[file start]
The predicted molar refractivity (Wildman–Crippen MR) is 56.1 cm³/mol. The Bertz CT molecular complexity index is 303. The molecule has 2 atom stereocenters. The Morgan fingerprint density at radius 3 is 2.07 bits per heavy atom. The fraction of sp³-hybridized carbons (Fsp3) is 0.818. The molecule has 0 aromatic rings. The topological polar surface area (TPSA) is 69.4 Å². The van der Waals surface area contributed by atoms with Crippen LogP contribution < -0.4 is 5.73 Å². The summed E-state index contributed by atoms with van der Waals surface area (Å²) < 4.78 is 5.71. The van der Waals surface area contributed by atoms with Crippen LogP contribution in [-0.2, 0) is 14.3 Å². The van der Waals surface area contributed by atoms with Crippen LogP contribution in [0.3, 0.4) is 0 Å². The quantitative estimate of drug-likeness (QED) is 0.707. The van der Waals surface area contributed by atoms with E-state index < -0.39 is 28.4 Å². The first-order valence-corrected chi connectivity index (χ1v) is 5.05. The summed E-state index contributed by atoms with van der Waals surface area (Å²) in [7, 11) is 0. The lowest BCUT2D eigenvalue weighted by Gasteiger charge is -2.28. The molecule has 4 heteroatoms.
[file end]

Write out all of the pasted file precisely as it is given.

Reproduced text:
The predicted molar refractivity (Wildman–Crippen MR) is 56.1 cm³/mol. The Bertz CT molecular complexity index is 303. The molecule has 2 atom stereocenters. The Morgan fingerprint density at radius 3 is 2.07 bits per heavy atom. The fraction of sp³-hybridized carbons (Fsp3) is 0.818. The molecule has 0 aromatic rings. The topological polar surface area (TPSA) is 69.4 Å². The van der Waals surface area contributed by atoms with Crippen LogP contribution < -0.4 is 5.73 Å². The summed E-state index contributed by atoms with van der Waals surface area (Å²) < 4.78 is 5.71. The van der Waals surface area contributed by atoms with Crippen LogP contribution in [-0.2, 0) is 14.3 Å². The van der Waals surface area contributed by atoms with Crippen LogP contribution in [0.3, 0.4) is 0 Å². The quantitative estimate of drug-likeness (QED) is 0.707. The van der Waals surface area contributed by atoms with E-state index < -0.39 is 28.4 Å². The first-order valence-corrected chi connectivity index (χ1v) is 5.05. The summed E-state index contributed by atoms with van der Waals surface area (Å²) in [7, 11) is 0. The lowest BCUT2D eigenvalue weighted by Gasteiger charge is -2.28. The molecule has 4 heteroatoms.